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Time to rally round dispensing practices

Dispensing GPs may have assumed things couldn't get any worse.

Dispensing GPs may have assumed things couldn't get any worse.

They are already the Government's least favourite health professionals, if the pharmacy white paper is anything to go by. Up to 700 practices face losing their lucrative dispensing rights under the Department of Health's plans.

But if that weren't headache enough, the pharmacist professional body is now calling for a tough new regulatory regime after branding dispensing practices as 'unsafe'. Pharmacists, it seems, are intent not only on kicking dispensing GPs while they are down, but gloating all the way to the funeral.

Jealous glances

Now it must be admitted that not all non-dispensing GPs will be automatically sympathetic. Dispensing GPs have not always felt able to bask in a sense of solidarity from all quarters of the profession, which is perhaps why they have been left so vulnerable to attack.

It doesn't help that dispensing partners earn nearly a quarter more than their non-dispensing counterparts, which is always going to prompt a mixture of jealous glances and awkward questions.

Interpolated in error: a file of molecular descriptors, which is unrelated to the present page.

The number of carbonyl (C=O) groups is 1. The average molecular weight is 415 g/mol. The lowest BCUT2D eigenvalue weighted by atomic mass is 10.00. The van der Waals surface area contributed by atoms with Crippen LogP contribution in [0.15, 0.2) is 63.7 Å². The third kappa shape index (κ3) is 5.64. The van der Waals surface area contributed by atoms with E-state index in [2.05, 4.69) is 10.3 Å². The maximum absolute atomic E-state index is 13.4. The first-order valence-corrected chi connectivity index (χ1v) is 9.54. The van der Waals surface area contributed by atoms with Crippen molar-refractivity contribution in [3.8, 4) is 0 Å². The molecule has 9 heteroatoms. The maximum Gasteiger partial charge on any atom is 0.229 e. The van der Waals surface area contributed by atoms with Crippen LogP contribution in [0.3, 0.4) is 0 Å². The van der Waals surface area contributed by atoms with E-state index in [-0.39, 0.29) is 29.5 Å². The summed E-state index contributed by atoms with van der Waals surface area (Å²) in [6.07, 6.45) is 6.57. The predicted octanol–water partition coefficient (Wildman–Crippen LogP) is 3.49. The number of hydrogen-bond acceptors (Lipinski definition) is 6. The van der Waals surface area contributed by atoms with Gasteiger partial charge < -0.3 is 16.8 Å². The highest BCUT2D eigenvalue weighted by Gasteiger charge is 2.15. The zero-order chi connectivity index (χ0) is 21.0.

Then there are the persistent rumours over the costs of prescribing at dispensing practices, which continue to flare up from time to time, despite lacking the oxygen of hard fact.

Dodgy ground

So dispensing GPs may struggle to win a popularity contest - but unsafe?

It is hard not to conclude that pharmacists are getting a touch too big for their boots. It's surprising enough that one profession would aim such an accusation at another at all, but particularly so because the Royal Pharmaceutical Society of Great Britain does so without the tiniest scrap of evidence to support its claim. Comparative statistics for patient complaints, prescription error rates and adverse events are all glaringly conspicuous by their absence from its consultation response on the white paper.

Pharmacists are on doubly dodgy ground here because their own record on patient safety is so insecure. It was only a couple of months ago that Which? castigated pharmacies for providing inaccurate and potentially dangerous advice to patients. Study after study has shown medicines use reviews add little to patient care and at least one trial has suggested they could even raise the risk of mortality.

There is no great benefit in setting pharmacists and GPs at each other's throats. But neither can non-dispensing GPs sit back and watch as their colleagues are maligned.

Pharmacists are making a concerted effort to secure a virtual monopoly of the dispensing market. If they are allowed to win this battle, further victories will inevitably follow.

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